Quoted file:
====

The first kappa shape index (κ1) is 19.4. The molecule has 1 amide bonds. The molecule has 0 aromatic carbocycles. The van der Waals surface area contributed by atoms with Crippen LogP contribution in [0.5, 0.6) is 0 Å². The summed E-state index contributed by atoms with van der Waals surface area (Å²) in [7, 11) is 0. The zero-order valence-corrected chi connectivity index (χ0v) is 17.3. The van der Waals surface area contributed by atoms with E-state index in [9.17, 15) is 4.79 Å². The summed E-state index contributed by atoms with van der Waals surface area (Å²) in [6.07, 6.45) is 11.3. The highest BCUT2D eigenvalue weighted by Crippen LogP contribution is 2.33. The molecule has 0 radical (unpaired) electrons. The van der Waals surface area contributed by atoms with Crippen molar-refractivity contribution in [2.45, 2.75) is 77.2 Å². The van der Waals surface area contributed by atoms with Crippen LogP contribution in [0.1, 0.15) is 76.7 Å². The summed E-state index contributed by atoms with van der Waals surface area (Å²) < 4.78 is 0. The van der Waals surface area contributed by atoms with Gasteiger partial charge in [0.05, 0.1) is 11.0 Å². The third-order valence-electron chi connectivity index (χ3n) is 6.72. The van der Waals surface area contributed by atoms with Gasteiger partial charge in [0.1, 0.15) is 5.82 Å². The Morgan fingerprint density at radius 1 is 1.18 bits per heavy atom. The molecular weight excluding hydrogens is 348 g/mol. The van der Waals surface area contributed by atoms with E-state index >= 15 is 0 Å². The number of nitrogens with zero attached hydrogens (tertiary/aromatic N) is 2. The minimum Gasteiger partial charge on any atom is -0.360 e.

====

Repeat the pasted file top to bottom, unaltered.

The first kappa shape index (κ1) is 19.4. The molecule has 1 amide bonds. The molecule has 0 aromatic carbocycles. The van der Waals surface area contributed by atoms with Crippen LogP contribution in [0.5, 0.6) is 0 Å². The summed E-state index contributed by atoms with van der Waals surface area (Å²) in [7, 11) is 0. The zero-order valence-corrected chi connectivity index (χ0v) is 17.3. The van der Waals surface area contributed by atoms with E-state index in [9.17, 15) is 4.79 Å². The summed E-state index contributed by atoms with van der Waals surface area (Å²) in [6.07, 6.45) is 11.3. The highest BCUT2D eigenvalue weighted by Crippen LogP contribution is 2.33. The molecule has 0 radical (unpaired) electrons. The van der Waals surface area contributed by atoms with Crippen molar-refractivity contribution in [2.45, 2.75) is 77.2 Å². The van der Waals surface area contributed by atoms with Crippen LogP contribution in [0.1, 0.15) is 76.7 Å². The summed E-state index contributed by atoms with van der Waals surface area (Å²) < 4.78 is 0. The van der Waals surface area contributed by atoms with Gasteiger partial charge in [0.05, 0.1) is 11.0 Å². The third-order valence-electron chi connectivity index (χ3n) is 6.72. The van der Waals surface area contributed by atoms with Gasteiger partial charge in [0.1, 0.15) is 5.82 Å². The Morgan fingerprint density at radius 1 is 1.18 bits per heavy atom. The molecular weight excluding hydrogens is 348 g/mol. The van der Waals surface area contributed by atoms with E-state index >= 15 is 0 Å². The number of nitrogens with zero attached hydrogens (tertiary/aromatic N) is 2. The minimum Gasteiger partial charge on any atom is -0.360 e.